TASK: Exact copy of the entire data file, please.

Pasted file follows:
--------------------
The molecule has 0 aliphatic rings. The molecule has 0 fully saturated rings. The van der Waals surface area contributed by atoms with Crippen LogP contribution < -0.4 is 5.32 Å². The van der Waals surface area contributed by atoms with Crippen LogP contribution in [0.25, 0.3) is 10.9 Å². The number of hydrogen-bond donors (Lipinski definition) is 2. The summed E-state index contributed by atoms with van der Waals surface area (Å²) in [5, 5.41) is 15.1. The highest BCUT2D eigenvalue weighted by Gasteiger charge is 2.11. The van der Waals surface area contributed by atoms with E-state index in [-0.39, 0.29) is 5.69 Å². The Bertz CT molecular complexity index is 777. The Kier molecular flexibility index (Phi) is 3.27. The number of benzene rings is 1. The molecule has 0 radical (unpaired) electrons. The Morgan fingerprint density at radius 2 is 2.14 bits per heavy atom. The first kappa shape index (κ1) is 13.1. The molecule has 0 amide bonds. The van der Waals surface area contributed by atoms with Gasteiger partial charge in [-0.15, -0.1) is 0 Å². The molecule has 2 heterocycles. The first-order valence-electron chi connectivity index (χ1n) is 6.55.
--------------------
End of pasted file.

The molecule has 0 aliphatic rings. The molecule has 0 fully saturated rings. The van der Waals surface area contributed by atoms with Crippen LogP contribution < -0.4 is 5.32 Å². The van der Waals surface area contributed by atoms with Crippen LogP contribution in [0.25, 0.3) is 10.9 Å². The number of hydrogen-bond donors (Lipinski definition) is 2. The summed E-state index contributed by atoms with van der Waals surface area (Å²) in [5, 5.41) is 15.1. The highest BCUT2D eigenvalue weighted by Gasteiger charge is 2.11. The van der Waals surface area contributed by atoms with E-state index in [-0.39, 0.29) is 5.69 Å². The Bertz CT molecular complexity index is 777. The Kier molecular flexibility index (Phi) is 3.27. The number of benzene rings is 1. The molecule has 0 radical (unpaired) electrons. The Morgan fingerprint density at radius 2 is 2.14 bits per heavy atom. The first kappa shape index (κ1) is 13.1. The molecule has 0 amide bonds. The van der Waals surface area contributed by atoms with Gasteiger partial charge in [-0.15, -0.1) is 0 Å². The molecule has 2 heterocycles. The first-order valence-electron chi connectivity index (χ1n) is 6.55.